Having somewhat recovered from the initial shock of learning that we have traveled nearly six thousand miles to attend a concert that is now to take place on July 10, the day after our return home………..(see part 14),
I called Rosalyn. Arriving at her room, I find her much diminished, wrapped chin to toe in a down robe with an ice pack under her arm. In pain from being ‘brutalized by the masseuse’; distraught: ‘I have always been able to go on’. She seems lost in her robe and her misery. The Russian sun, which will not set, slants in through the sheer curtains pulled across the window. I make us each a cup of tea; we commiserate about her plight. Since David is busy seeing to the rearranging of schedules made necessary by the what has transpired, she asks that I retrieve a menu from each of the six restaurants in the hotel. She makes her dinner selection; I arrange, with some language difficulty, for delivery to her room, and at her request, sit with her while she eats.
Meanwhile, David has made contact asking us to meet him, along with Sergei, the translator assigned to Rosalyn, for cocktails in the hotel bar. We meet, decide to have dinner in the Bierstube in the hotel……………wonderful comfort food, the vodka flows freely………….fascinating conversation regarding the state of the Russian nation post USSR.
Although devastated by the rescheduling of Rosalyn’s concert, we are consoled by the anticipation of our visit to the Hermitage.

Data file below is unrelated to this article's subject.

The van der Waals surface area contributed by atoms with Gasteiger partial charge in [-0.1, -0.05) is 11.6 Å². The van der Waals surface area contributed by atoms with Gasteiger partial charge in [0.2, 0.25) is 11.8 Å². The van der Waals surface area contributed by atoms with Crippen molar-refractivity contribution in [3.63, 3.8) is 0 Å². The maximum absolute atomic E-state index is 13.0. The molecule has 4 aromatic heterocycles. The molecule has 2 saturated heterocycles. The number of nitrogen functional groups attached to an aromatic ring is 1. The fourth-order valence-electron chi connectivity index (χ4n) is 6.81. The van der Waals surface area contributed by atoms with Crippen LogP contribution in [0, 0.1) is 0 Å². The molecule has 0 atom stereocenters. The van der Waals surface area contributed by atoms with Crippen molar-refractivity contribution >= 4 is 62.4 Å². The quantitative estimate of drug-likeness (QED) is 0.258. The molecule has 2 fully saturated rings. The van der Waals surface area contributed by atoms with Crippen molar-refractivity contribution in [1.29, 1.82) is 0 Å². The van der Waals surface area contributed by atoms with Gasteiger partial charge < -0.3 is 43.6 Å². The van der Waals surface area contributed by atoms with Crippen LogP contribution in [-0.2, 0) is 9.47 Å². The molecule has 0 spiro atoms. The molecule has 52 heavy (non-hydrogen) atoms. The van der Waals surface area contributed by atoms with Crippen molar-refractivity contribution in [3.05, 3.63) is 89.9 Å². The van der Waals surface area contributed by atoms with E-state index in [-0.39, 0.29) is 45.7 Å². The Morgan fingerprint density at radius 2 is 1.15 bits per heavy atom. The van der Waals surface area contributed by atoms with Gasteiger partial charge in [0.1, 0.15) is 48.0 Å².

The following morning we set out, walking through the triumphal double arch, we see the Hermitage in the distance –
across the Palace Square, the Alexander Column – the tallest in the world – dwarfed by the monumentality of its surroundings.
The Hermitage – former Winter Palace of the tsars – is an incredibly impressive edifice – so hard to imagine that what lies within can compare to the building itself. Inconceivably, my imagination is outstripped by reality…….artifacts of all kinds, jewelry, porcelain. gilded furniture, coaches of the tsars,
the huge Rembrandt – Abraham with knife raised to obey God’s order to sacrifice his son Isaac, his hand stayed by an angel – made me weep
and again the massive canvas by Rembrandt – Return of the Prodigal Son – more tears
(Rembrandt images via the internet)
After having inquired at the ticket window about the Hidden Treasures – again the language barrier – we are still looking for the promised exhibit of the Impressionist masterpieces brought to the Soviet Union after World War II………. We’ve been sent up the Jordan Staircase,
my western mind expecting to find a high profile display – billed as a great revelation, another reminder of the Holocaust, an event in itself appealing to our sense of outrage and of the dramatic. We expect to stumble upon a well identified area containing the exhibit. We are sorely disappointed! Saturated by what we have seen, and frustrated by what we have not seen – we decide to move on……..